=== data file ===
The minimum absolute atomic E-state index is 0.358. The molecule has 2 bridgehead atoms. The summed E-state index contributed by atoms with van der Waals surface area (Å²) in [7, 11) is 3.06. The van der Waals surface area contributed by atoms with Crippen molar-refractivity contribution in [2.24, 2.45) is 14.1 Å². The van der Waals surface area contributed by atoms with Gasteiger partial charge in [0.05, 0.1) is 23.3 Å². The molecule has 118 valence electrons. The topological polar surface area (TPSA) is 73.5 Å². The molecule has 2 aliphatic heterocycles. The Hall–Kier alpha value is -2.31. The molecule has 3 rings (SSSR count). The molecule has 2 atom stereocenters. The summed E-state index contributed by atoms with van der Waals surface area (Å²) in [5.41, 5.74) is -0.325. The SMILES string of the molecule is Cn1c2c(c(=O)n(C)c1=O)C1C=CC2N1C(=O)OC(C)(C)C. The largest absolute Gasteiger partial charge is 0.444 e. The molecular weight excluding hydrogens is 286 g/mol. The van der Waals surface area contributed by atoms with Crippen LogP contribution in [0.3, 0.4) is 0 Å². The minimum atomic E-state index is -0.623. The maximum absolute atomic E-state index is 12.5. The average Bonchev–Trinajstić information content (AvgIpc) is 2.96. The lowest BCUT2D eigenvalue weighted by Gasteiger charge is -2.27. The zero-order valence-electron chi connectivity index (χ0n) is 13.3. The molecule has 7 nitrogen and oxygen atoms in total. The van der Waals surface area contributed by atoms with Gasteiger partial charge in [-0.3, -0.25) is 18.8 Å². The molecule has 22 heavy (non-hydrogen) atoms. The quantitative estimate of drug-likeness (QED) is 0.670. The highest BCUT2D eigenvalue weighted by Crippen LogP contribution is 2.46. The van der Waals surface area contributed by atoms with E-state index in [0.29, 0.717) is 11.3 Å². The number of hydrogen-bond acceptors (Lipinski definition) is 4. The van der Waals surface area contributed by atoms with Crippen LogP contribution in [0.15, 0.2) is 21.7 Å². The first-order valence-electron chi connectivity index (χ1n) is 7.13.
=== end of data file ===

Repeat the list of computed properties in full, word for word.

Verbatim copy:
The minimum absolute atomic E-state index is 0.358. The molecule has 2 bridgehead atoms. The summed E-state index contributed by atoms with van der Waals surface area (Å²) in [7, 11) is 3.06. The van der Waals surface area contributed by atoms with Crippen molar-refractivity contribution in [2.24, 2.45) is 14.1 Å². The van der Waals surface area contributed by atoms with Gasteiger partial charge in [0.05, 0.1) is 23.3 Å². The molecule has 118 valence electrons. The topological polar surface area (TPSA) is 73.5 Å². The molecule has 2 aliphatic heterocycles. The Hall–Kier alpha value is -2.31. The molecule has 3 rings (SSSR count). The molecule has 2 atom stereocenters. The summed E-state index contributed by atoms with van der Waals surface area (Å²) in [5.41, 5.74) is -0.325. The SMILES string of the molecule is Cn1c2c(c(=O)n(C)c1=O)C1C=CC2N1C(=O)OC(C)(C)C. The largest absolute Gasteiger partial charge is 0.444 e. The molecular weight excluding hydrogens is 286 g/mol. The van der Waals surface area contributed by atoms with Crippen LogP contribution in [0.3, 0.4) is 0 Å². The minimum atomic E-state index is -0.623. The maximum absolute atomic E-state index is 12.5. The average Bonchev–Trinajstić information content (AvgIpc) is 2.96. The lowest BCUT2D eigenvalue weighted by Gasteiger charge is -2.27. The zero-order valence-electron chi connectivity index (χ0n) is 13.3. The molecule has 7 nitrogen and oxygen atoms in total. The van der Waals surface area contributed by atoms with Gasteiger partial charge in [-0.3, -0.25) is 18.8 Å². The molecule has 22 heavy (non-hydrogen) atoms. The quantitative estimate of drug-likeness (QED) is 0.670. The highest BCUT2D eigenvalue weighted by Crippen LogP contribution is 2.46. The van der Waals surface area contributed by atoms with E-state index in [0.29, 0.717) is 11.3 Å². The number of hydrogen-bond acceptors (Lipinski definition) is 4. The van der Waals surface area contributed by atoms with Crippen LogP contribution in [0.15, 0.2) is 21.7 Å². The first-order valence-electron chi connectivity index (χ1n) is 7.13.